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Contraceptive choices and sexual health of Japanese women living in Australia: A brief report from a qualitative study
Objective: This paper reports findings from a cohort of migrant Japanese women who participated in a study of Australian women's understanding and experience of contraceptives.
Method: In-depth, open-ended interviews were conducted between August 2012 and June 2013 in New South Wales. Audio-recorded interviews of seven Japanese women were transcribed verbatim and analysed thematically.
Results: The four prominent themes were the condom and withdrawal methods, varying attitudes to contraceptive practices, discussing contraception and sexual issues with general practitioners (GPs), and the unspoken topic of sexually transmissible infections (STIs).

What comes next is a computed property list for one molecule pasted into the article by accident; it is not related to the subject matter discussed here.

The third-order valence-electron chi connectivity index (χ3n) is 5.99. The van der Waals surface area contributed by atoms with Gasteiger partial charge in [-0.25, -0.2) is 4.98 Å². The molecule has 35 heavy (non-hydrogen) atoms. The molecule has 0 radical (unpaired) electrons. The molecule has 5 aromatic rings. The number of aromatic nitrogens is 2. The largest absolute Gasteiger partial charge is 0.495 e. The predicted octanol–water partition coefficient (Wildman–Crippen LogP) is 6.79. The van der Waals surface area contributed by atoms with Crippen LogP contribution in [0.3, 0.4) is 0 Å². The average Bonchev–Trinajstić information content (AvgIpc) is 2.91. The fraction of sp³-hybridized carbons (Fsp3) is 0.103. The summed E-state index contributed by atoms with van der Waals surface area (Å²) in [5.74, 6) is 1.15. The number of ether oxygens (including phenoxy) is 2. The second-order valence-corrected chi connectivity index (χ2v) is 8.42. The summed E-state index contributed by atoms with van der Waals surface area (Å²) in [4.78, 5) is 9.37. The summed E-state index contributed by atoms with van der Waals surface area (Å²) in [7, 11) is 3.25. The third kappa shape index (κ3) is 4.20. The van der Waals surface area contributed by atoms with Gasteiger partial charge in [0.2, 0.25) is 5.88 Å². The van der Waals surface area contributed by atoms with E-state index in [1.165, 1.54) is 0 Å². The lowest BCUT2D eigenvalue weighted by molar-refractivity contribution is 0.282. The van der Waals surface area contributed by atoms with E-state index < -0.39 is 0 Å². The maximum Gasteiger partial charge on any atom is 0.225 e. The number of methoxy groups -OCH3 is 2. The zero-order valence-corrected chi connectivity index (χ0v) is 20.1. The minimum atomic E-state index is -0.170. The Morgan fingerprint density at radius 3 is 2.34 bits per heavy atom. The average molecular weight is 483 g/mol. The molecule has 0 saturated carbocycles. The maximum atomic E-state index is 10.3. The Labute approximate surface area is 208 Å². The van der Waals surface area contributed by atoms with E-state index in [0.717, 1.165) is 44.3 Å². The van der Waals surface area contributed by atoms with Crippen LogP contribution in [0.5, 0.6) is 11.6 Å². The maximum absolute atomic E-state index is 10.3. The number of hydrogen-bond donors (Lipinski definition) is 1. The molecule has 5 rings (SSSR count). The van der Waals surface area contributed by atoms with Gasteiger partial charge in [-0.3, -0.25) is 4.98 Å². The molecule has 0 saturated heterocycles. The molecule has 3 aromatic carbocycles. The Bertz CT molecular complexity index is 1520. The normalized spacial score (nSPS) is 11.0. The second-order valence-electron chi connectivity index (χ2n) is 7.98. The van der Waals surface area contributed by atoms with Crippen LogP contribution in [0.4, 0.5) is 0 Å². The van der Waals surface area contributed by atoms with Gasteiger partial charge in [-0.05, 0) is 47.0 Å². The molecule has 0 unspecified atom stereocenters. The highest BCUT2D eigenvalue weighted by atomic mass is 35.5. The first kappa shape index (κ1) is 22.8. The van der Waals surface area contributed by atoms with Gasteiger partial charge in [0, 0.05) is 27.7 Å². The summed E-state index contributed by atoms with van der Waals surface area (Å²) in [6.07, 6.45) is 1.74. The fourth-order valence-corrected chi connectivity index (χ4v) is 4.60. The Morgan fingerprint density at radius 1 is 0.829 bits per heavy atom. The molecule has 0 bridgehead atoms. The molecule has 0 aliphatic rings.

Discussion: Japanese migrants tend to choose the condom and withdrawal methods, which they perceive to be 'standard practice' in Japan. A greater understanding by Australian GPs of Japanese women's attitudes to contraception and sexual health issues could enhance the sexual health of Japanese women.
Publication titleAustralian Family Physician
Department/SchoolSchool of Nursing
PublisherRoyal Australian College of General Practitioners
Place of publicationAustralia
Rights statementCopyright 2016 The Royal Australian College of General Practitioners